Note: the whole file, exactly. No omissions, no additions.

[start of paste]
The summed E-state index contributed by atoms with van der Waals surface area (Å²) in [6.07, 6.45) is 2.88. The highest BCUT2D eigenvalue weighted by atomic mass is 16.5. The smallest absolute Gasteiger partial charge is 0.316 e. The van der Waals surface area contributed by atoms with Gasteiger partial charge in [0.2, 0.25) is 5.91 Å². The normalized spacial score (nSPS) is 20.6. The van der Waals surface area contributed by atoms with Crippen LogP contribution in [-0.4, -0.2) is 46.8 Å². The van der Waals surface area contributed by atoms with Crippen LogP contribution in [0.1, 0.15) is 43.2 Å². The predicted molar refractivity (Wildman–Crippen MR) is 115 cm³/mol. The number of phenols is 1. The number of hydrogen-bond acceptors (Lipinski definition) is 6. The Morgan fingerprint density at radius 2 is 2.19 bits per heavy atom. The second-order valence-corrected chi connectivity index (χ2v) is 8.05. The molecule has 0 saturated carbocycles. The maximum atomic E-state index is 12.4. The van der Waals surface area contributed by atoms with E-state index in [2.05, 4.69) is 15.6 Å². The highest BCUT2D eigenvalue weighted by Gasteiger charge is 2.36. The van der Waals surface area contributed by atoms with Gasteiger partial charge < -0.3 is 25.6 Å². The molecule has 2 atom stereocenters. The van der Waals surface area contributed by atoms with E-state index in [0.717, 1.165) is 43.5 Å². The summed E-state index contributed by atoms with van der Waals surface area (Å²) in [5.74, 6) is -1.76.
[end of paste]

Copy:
The summed E-state index contributed by atoms with van der Waals surface area (Å²) in [6.07, 6.45) is 2.88. The highest BCUT2D eigenvalue weighted by atomic mass is 16.5. The smallest absolute Gasteiger partial charge is 0.316 e. The van der Waals surface area contributed by atoms with Gasteiger partial charge in [0.2, 0.25) is 5.91 Å². The normalized spacial score (nSPS) is 20.6. The van der Waals surface area contributed by atoms with Crippen LogP contribution in [-0.4, -0.2) is 46.8 Å². The van der Waals surface area contributed by atoms with Crippen LogP contribution in [0.1, 0.15) is 43.2 Å². The predicted molar refractivity (Wildman–Crippen MR) is 115 cm³/mol. The number of phenols is 1. The number of hydrogen-bond acceptors (Lipinski definition) is 6. The Morgan fingerprint density at radius 2 is 2.19 bits per heavy atom. The second-order valence-corrected chi connectivity index (χ2v) is 8.05. The molecule has 0 saturated carbocycles. The maximum atomic E-state index is 12.4. The van der Waals surface area contributed by atoms with E-state index in [2.05, 4.69) is 15.6 Å². The highest BCUT2D eigenvalue weighted by Gasteiger charge is 2.36. The van der Waals surface area contributed by atoms with Gasteiger partial charge < -0.3 is 25.6 Å². The molecule has 2 atom stereocenters. The van der Waals surface area contributed by atoms with E-state index in [0.717, 1.165) is 43.5 Å². The summed E-state index contributed by atoms with van der Waals surface area (Å²) in [5.74, 6) is -1.76.